KUALA LUMPUR: Police want banks to ensure that their closed circuit television systems are up to scratch.
They have recommended that banks nationwide look into several security aspects such as the CCTV quality and placement of ATMs.
Deputy Inspector General of Police Tan Sri Mohd Bakri Zinin said although some banks had adequate CCTV networks with high quality video recording, other banks still needed upgrading.
“There are times when we need to zoom into car number plates but the low resolution of the video makes it unreadable,” he said after attending the meeting of banking institution security managers at Menara Bank Islam yesterday.
He said criminals are now targeting ATMs and security vans.
Mohd Bakri said that high quality CCTV cameras could help the police to identify the suspects involved while the placement of ATMs should also be properly studied.
“ATM’s should not be placed right in front of a main road as it could allow criminals to just drag the machines away,” he said.
Meanwhile Bukit Aman Forensics (forensics lab) deputy assistant director Senior Asst Comm Narenasagaran said security vans had to look at driving different routes when they had cash-in-transit.
“Most of the time these vans use the same route when they go on their rounds, which gives the criminals an opportunity to take advantage of the situation.
“Last year we had a total of 78 ATM robberies with Selangor on top (28 cases), followed by Johor (19 cases) and Kuala Lumpur (10 cases).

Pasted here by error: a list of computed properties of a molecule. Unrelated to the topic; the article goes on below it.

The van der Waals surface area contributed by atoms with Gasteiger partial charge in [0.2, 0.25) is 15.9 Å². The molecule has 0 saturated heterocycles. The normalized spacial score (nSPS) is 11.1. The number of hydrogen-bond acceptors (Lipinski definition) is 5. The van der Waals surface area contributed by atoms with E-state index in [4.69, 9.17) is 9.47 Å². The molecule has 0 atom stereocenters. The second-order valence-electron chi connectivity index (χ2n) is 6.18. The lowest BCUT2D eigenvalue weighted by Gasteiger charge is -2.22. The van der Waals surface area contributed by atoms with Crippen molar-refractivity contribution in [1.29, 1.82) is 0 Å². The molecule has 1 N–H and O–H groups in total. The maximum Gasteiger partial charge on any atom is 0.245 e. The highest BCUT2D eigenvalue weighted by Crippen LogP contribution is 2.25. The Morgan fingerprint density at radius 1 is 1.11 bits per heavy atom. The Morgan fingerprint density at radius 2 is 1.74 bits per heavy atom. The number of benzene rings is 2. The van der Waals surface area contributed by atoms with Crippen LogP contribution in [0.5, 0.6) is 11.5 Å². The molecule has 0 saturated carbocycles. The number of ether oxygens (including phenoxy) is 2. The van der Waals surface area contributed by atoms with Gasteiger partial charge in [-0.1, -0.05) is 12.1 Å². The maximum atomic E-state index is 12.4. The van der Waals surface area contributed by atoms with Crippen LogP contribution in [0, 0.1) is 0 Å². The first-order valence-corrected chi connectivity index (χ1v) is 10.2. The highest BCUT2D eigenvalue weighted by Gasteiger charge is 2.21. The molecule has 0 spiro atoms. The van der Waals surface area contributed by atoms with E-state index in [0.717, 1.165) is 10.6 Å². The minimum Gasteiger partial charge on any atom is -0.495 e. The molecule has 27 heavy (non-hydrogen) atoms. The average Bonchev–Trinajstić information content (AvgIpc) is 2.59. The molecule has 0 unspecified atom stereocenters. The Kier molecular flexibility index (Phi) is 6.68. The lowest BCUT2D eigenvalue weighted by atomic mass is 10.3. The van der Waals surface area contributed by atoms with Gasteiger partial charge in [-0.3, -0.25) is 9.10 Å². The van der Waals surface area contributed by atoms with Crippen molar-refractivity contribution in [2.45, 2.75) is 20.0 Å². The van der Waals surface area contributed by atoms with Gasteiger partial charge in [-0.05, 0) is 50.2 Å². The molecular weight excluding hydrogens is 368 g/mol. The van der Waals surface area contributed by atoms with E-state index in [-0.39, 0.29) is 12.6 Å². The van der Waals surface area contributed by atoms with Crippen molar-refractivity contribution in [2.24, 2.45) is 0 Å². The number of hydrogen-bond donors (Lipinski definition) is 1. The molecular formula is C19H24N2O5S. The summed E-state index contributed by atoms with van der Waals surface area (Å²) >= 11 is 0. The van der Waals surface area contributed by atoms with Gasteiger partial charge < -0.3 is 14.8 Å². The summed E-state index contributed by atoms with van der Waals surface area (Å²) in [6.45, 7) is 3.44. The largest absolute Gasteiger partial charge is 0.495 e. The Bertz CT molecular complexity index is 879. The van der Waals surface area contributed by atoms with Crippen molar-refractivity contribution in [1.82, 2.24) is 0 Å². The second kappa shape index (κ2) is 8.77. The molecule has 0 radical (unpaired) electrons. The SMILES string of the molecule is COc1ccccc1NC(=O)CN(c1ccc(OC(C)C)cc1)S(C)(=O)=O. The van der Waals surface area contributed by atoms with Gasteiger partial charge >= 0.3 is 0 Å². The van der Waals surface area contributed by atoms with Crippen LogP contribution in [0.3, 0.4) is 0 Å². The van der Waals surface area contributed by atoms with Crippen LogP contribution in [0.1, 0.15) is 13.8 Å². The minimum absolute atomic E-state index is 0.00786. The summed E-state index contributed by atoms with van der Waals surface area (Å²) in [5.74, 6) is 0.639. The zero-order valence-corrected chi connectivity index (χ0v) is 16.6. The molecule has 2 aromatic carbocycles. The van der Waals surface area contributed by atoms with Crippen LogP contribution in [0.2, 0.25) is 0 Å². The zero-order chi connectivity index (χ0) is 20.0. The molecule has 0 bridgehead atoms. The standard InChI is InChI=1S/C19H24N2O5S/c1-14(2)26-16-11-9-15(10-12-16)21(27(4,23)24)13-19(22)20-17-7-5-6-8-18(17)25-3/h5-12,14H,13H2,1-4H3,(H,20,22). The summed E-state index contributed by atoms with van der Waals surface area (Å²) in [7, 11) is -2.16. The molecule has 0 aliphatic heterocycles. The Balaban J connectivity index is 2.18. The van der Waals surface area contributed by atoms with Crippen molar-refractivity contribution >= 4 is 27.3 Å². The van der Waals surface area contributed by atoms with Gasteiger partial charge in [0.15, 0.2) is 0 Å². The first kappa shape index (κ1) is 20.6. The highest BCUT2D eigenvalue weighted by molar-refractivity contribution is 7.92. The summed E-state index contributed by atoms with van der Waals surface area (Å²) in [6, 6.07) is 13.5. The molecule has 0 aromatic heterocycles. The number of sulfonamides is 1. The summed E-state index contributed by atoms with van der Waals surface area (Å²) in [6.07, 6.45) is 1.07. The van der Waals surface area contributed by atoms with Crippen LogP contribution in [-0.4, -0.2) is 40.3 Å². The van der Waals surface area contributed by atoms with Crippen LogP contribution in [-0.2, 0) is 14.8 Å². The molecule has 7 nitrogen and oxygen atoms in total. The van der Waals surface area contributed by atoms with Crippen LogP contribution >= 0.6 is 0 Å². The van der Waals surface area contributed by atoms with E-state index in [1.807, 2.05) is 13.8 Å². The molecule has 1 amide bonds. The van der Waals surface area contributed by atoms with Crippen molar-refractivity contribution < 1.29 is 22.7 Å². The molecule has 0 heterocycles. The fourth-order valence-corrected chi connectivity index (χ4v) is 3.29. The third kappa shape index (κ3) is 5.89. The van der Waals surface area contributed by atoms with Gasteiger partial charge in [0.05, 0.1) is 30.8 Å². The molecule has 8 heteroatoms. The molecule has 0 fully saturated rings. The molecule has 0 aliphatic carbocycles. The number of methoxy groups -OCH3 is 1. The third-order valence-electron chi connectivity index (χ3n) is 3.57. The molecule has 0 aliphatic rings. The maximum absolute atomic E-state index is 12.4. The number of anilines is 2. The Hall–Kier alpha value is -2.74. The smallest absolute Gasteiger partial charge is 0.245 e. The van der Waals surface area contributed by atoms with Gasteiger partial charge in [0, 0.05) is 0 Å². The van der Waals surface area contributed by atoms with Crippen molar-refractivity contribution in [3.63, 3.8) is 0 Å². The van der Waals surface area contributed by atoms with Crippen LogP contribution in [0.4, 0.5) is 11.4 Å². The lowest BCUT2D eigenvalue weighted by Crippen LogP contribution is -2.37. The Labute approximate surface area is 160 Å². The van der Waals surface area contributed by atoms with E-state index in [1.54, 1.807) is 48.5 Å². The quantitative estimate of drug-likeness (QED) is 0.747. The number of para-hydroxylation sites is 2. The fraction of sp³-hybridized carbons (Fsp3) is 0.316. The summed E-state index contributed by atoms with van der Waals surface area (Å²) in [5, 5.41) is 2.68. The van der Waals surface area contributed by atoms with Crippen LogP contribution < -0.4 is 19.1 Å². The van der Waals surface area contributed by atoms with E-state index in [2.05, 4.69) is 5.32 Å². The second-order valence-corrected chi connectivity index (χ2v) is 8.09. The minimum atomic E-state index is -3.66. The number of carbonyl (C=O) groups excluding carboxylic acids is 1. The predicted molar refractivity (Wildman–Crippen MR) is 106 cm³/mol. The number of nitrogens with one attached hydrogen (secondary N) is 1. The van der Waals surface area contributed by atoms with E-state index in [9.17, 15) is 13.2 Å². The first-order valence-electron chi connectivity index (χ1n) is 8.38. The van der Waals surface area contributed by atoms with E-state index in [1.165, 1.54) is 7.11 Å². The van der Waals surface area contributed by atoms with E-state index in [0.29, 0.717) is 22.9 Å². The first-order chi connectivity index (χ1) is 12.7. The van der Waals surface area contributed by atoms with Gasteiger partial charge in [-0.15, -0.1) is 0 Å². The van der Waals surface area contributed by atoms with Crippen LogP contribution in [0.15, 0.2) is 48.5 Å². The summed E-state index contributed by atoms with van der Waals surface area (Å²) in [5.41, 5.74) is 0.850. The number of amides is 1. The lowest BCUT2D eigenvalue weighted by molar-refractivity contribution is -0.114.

“This year between January and May, nine cases were reported with three cases each in Selangor and Kelantan,” he said.
He added that last year two security vans with cash-in-transit were robbed compared to only one van robbed this year.
SAC Narenasagaran said although statistics showed a decreasing trend in bank robberies, these security aspects still needed looking into.
Mohd Bakri said the police were also strictly monitoring security companies and applicants for carry and use of firearms.
“We have to be very strict in approving these applications as it involves public security,” he said adding that scheduled checks and spot checks are conducted on these security companies to ensure compliance with the rules.
He said police were also encouraging large companies to train and hire auxiliary police personnel as an added security measure.
“At this moment several banks, companies and shopping malls are already using auxiliary police.
“It is up to the other companies to see if it is necessary to hire auxiliary police as well,” he said, adding that currently a total of 175 agencies have in their employment 20,000 auxiliary police personnel nationwide.